The spectre of racism reared its ugly head in English football after a Chelsea supporter was arrested for allegedly racially abusing Tottenham Hotspur’s Son Heung-min. The development saw the racism crisis take on a new twist.
Indeed, the incident occurred on Sunday during the Premier League match between Tottenham Hotspur and Chelsea. In fact, the game had to be paused because a monkey chant was aimed at Chelsea’s Antonio Rüdiger. The chant was allegedly by members of the home crowd.
Anthony Taylor, the referee, stopped play after Rüdiger claimed he had heard racist taunts. This was during the second half of Chelsea’s deserved victory over Spurs. Thereafter, an announcement on the public address system informed the crowd at the Tottenham stadium that; “racist behaviour from spectators is interfering with the game”. Further, the announcement was made on two further occasions, in line with Premier League protocols.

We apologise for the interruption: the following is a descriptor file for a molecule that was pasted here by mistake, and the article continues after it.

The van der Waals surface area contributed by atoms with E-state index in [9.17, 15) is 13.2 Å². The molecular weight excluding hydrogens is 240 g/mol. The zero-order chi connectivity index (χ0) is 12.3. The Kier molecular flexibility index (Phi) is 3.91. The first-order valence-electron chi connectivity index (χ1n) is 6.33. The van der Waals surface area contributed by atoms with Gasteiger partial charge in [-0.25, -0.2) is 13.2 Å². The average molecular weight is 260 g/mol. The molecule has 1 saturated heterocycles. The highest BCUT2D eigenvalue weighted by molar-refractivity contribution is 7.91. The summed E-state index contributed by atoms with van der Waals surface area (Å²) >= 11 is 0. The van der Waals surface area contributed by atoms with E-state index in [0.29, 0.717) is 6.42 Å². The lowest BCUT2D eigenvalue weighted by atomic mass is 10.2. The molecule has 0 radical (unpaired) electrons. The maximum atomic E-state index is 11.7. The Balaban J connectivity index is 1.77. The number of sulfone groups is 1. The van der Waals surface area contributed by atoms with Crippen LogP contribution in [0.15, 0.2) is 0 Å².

Meanwhile, Tottenham have vowed to take the “strongest possible action” against anyone found guilty of abusing Rüdiger. The Chelsea defender is reportedly understood to have been left angry following the latest example of the racism blighting the game.
Met Police investigating alleged racism incidents
The alleged abuse occurred shortly after he had been involved in the incident that led to Son being sent off.
Meanwhile, the Metropolitan police are investigating the alleged racist chants. Also, it also confirmed that a supporter was ejected from the ground. The supporter was also arrested after committing a racially aggravated public order offence. It is understood the supporter targeted Son, who did not hear any insults aimed at him.
Nevertheless, the incident was reported to the authorities by other Chelsea fans.
Additionally, Tottenham added that they are “exhaustively investigating” the allegations made by Rüdiger. Further, the club has promised to impose life bans on anyone found guilty. “We have engaged lip readers to study the footage and contacted Chelsea for further information from their players,” read a statement.